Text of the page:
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Trails of Excessive Dialogue

Trent Seely

Have you ever noticed how game peculiarities will sometimes be written-off by the developer's track record, almost like a trademark? Publicly criticise how unintuitive three combat systems and eight sub-menus feel and there will be some that ask why you are playing a Compile Heart game in the first place. Unintuitive design is presented as a quirk that players need to suck up or shut up about. Some of the best games are not exempt from this phenomenon.

Trails of Cold Steel is a fantastic experience. Featuring a cast of heroes and villains each with their own unique perspectives, personalities, and motivations — characterization is deep and it is clear that the developers had invested quite a bit of time into adding dimension. It's just a shame that most of the player's time is spent in dialogue boxes that test the physical endurance of their X-button.

The world building is grand and the political undertones are well executed, but the cost is high. The player is regularly inundated with exposition as soapboxes are handed out to every nearby supporting character or NPC. Class VII has eleven students and at least four instructors. Even when the cast is split up for field exams there is a lot of talking. Everyone has to chime in with their two cents.

(video contains spoilers and dozens of dialogue bubbles)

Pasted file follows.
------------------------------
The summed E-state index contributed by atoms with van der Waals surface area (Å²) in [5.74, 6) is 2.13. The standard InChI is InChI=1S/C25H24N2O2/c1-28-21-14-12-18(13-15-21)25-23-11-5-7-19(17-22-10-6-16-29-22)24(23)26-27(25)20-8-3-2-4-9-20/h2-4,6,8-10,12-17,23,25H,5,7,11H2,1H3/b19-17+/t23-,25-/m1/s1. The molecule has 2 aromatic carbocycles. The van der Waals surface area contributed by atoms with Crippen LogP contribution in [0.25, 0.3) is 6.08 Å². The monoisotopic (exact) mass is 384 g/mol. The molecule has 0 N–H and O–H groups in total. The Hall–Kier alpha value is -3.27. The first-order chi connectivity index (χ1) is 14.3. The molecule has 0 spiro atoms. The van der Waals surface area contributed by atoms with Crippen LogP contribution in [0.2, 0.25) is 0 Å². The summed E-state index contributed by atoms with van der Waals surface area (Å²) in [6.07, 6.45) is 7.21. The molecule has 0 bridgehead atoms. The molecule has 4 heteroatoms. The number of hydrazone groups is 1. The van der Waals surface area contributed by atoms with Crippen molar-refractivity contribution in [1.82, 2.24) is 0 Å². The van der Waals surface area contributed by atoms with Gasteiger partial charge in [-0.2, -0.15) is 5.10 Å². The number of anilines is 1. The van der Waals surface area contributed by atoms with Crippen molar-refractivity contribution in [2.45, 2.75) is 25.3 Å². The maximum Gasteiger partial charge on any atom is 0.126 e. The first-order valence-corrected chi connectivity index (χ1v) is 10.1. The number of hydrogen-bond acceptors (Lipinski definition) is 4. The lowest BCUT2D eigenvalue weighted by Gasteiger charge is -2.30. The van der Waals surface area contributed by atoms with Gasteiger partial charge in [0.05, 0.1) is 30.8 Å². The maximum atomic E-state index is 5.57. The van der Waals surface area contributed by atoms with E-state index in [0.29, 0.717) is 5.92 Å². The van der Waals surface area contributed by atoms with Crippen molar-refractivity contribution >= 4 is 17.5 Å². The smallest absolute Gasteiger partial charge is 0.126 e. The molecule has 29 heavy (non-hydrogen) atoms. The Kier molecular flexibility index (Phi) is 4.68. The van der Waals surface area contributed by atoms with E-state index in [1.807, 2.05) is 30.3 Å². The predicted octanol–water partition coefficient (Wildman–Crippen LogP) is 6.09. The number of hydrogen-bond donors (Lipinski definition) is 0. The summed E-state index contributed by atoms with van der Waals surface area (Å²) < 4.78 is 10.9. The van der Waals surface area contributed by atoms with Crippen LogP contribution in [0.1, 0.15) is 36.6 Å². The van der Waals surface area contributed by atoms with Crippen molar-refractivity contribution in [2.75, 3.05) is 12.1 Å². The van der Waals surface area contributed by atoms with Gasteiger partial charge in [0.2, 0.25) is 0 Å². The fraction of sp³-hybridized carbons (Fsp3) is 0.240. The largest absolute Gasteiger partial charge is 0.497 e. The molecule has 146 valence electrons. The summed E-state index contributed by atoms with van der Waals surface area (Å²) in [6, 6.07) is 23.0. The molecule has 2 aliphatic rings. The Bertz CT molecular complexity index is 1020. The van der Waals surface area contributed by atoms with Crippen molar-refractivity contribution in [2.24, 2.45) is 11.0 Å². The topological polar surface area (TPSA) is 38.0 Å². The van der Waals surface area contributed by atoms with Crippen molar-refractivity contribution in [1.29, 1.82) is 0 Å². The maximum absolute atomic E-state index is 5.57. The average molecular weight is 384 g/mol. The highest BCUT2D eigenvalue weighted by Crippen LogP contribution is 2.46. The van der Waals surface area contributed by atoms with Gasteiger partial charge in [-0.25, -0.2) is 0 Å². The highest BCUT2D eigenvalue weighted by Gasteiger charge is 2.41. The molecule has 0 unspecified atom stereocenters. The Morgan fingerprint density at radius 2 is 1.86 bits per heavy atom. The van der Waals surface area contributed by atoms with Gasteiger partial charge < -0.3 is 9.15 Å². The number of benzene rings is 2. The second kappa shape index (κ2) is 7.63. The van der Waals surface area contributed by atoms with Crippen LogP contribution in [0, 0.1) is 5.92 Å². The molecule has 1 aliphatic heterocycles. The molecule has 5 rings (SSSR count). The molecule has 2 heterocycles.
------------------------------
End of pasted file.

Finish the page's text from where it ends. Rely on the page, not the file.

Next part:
Brevity is the soul of wit. This well-known idiom hits on something that seems unfamiliar to the writers of these games; strong, engaging writing doesn't get bogged down in extrapolation. It is brief. It leaves the filler on the cutting room floor. The playtime most players will experience with Trails of Cold Steel is roughly 80 hours, which is indicative of the filler content and it comes with unintended consequences.

The repeated instances of long blocks of dialogue creates divisions between narrative events and instances of player agency. It gives a start-and-stop feeling to the gameplay. Though this might be enjoyable for those who savor each line of localized text, many will find themselves at the will of these games — unable to progress without pressing the same button twenty or more times.

(video contains spoilers)

Video games provide opportunities for visual storytelling, and it would be to the benefit of the experience if more was shown and less was said. The over-reliance on dialogue to deliver lore, political history, characterization, and relationship development loses its charm quickly and can be fundamentally disruptive to the flow of the game. The medium itself isn't being fully utilized.

The most common condemnation of this criticism would be that these games are not for gamers who don't enjoy lengthy dialogue sequences. An argument that holds as much water as saying Final Fantasy XIII isn't for gamers who don't enjoy hallways. It's a cop-out, and thinking of these games on such all-or-nothing terms tends to undercut other valuable qualities of the experience.

The political intrigue is founded in the history and culture of the setting, the characters are well developed and charming, the soundtrack is distinctive, and the combat is enjoyable. There is a lot to enjoy and only a bit to tweak. We need to be able to be critical towards the things we love if we want them to improve in the future. Falcom is limiting their player base by creating a barrier to entry composed of excessive dialogue. Even though some of the sequels improve this pacing somewhat, the hope is that scenario direction is greatly improved for future releases.

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